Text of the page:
If you have been exercising for less than an hour, it is best to drink only water without any additives - half a glass before exercising. If you do sport for more than an hour, you should drink 200 milliliters of water or the sugar solution just mentioned every 15 minutes. However, you shouldn't consume too much, as this can lead to a stitch in the side or stomach ache. After exercising, you should use water to make up for the loss of fluids.

What happens if you drink too little?

You feel dizzy and uncomfortable, suffer from difficulty concentrating and headaches. Performance decreases from as little as two percent water deficiency. The best way to determine the loss of fluid is to use the scales - nobody should be more than 500 grams below their normal weight, otherwise it will be critical. If you don't have a scale, you can also use urine as a guide. If its color is very yellow, you should definitely drink something. A third possibility is the skin fold test: If the skin on the back of the hand "remains" for a while when you pull it up a little, you suffer from an acute lack of water.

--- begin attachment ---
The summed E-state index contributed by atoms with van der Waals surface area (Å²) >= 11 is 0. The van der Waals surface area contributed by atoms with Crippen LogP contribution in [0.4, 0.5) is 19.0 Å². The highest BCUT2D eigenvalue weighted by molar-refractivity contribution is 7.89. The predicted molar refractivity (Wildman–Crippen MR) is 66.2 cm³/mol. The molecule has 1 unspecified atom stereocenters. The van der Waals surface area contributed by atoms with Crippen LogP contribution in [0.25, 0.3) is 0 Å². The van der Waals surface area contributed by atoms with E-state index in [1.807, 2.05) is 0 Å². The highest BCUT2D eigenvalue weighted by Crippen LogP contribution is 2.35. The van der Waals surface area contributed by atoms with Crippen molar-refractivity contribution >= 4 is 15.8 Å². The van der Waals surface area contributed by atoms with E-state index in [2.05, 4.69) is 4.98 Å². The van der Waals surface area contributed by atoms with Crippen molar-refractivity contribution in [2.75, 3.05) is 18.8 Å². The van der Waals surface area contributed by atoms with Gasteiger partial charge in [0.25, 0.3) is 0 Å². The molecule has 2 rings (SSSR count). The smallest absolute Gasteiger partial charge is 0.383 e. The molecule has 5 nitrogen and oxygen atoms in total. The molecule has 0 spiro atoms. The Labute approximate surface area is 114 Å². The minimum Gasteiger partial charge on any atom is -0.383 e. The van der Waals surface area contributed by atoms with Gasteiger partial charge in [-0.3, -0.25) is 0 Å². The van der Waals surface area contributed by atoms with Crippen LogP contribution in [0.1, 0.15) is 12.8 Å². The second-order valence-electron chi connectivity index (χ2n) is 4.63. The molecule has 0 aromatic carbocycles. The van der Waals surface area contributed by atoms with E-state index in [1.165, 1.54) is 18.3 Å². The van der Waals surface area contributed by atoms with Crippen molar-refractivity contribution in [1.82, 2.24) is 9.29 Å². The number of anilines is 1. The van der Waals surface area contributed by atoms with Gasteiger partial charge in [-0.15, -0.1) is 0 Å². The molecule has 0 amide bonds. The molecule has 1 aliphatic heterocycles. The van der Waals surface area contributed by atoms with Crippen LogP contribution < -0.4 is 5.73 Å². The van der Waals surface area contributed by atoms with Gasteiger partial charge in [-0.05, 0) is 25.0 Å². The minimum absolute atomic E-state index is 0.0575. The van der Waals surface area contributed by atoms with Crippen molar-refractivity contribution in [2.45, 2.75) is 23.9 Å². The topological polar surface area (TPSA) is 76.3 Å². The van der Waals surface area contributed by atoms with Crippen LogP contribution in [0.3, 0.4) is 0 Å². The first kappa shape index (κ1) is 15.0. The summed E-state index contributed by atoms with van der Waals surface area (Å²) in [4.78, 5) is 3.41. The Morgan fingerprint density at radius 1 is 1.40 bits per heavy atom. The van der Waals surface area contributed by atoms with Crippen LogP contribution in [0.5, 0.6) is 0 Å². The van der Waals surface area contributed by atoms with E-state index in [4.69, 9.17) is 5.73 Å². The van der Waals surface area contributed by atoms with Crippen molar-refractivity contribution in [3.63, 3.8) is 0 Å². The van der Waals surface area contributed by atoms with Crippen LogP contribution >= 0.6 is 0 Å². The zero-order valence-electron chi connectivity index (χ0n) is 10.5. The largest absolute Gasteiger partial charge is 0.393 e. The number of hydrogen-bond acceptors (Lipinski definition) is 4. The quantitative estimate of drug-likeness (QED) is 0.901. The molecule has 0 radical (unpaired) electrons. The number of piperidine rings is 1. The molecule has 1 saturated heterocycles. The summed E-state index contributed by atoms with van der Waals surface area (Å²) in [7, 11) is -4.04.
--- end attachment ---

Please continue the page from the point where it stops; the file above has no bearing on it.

You keep hearing that you lose minerals when you sweat. Can this be a problem?

The main thing that the body loses when you sweat is sodium. Therefore, you should never drink water that is low in minerals during exercise - and also not consume fluids continuously: If in doubt, this will flush out too much sodium. This can lead to dangerous cardiac arrhythmias and, in the worst case, even death in marathons. The sweat itself adapts to a certain extent. In the case of experienced extreme athletes in the desert, for example, who sweat a lot, the sweat is lower in sodium. Nevertheless, as a precaution, you should mix some table salt into your drink when it is very hot to compensate for the sodium loss. Frequent cramps can also be an indication of a mineral deficiency.

Apparently it makes a difference how intensely you train and what you want to achieve. So what should a recreational athlete pay attention to in his diet?

As long as he feels fit and does less than an hour of uninterrupted sport, a balanced mixed diet is completely sufficient for the average hobby athlete. Because the only fundamental difference between a non-athlete and an athlete is that the athlete needs a little more food and more fluid overall. So if you plan to do sport, you shouldn't worry too much about the ideal nutrient intake. He should just get started.

Prof. Dr. Dr. Christine Graf, born in 1967, heads the department for physical activity and health promotion at the German Sport University in Cologne. Above all, she deals with the influence of leisure activities on physical fitness and the negative consequences of a lack of exercise in children and adolescents.

The video reveals how much sport is really necessary to get fit